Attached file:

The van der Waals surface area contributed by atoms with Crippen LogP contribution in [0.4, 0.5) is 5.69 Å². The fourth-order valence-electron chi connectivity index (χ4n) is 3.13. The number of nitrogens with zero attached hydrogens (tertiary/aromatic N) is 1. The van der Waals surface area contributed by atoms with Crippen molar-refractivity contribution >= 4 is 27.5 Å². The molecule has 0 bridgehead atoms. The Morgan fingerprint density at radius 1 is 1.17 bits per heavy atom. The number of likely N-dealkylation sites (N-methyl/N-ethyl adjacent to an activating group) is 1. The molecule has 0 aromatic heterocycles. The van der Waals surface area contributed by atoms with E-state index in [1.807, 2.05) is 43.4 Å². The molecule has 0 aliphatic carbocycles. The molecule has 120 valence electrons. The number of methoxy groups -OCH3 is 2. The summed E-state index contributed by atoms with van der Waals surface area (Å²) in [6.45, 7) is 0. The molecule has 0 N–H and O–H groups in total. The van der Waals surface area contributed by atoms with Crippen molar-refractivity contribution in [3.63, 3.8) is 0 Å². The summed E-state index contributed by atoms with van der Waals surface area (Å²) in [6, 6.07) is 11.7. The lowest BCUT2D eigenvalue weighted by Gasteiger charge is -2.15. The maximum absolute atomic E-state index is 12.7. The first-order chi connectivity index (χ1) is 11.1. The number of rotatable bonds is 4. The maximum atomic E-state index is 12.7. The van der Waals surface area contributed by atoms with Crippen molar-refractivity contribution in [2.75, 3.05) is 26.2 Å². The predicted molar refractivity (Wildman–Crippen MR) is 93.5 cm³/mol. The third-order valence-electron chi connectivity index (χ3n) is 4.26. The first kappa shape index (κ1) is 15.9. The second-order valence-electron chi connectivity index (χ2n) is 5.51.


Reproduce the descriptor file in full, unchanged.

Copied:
The van der Waals surface area contributed by atoms with Crippen LogP contribution in [0.4, 0.5) is 5.69 Å². The fourth-order valence-electron chi connectivity index (χ4n) is 3.13. The number of nitrogens with zero attached hydrogens (tertiary/aromatic N) is 1. The van der Waals surface area contributed by atoms with Crippen molar-refractivity contribution >= 4 is 27.5 Å². The molecule has 0 bridgehead atoms. The Morgan fingerprint density at radius 1 is 1.17 bits per heavy atom. The number of likely N-dealkylation sites (N-methyl/N-ethyl adjacent to an activating group) is 1. The molecule has 0 aromatic heterocycles. The van der Waals surface area contributed by atoms with E-state index in [1.807, 2.05) is 43.4 Å². The molecule has 0 aliphatic carbocycles. The molecule has 120 valence electrons. The number of methoxy groups -OCH3 is 2. The summed E-state index contributed by atoms with van der Waals surface area (Å²) in [6.45, 7) is 0. The molecule has 0 N–H and O–H groups in total. The van der Waals surface area contributed by atoms with Crippen molar-refractivity contribution in [3.63, 3.8) is 0 Å². The summed E-state index contributed by atoms with van der Waals surface area (Å²) in [6, 6.07) is 11.7. The lowest BCUT2D eigenvalue weighted by Gasteiger charge is -2.15. The maximum absolute atomic E-state index is 12.7. The first-order chi connectivity index (χ1) is 11.1. The number of rotatable bonds is 4. The maximum atomic E-state index is 12.7. The van der Waals surface area contributed by atoms with Crippen molar-refractivity contribution in [2.75, 3.05) is 26.2 Å². The predicted molar refractivity (Wildman–Crippen MR) is 93.5 cm³/mol. The third-order valence-electron chi connectivity index (χ3n) is 4.26. The first kappa shape index (κ1) is 15.9. The second-order valence-electron chi connectivity index (χ2n) is 5.51.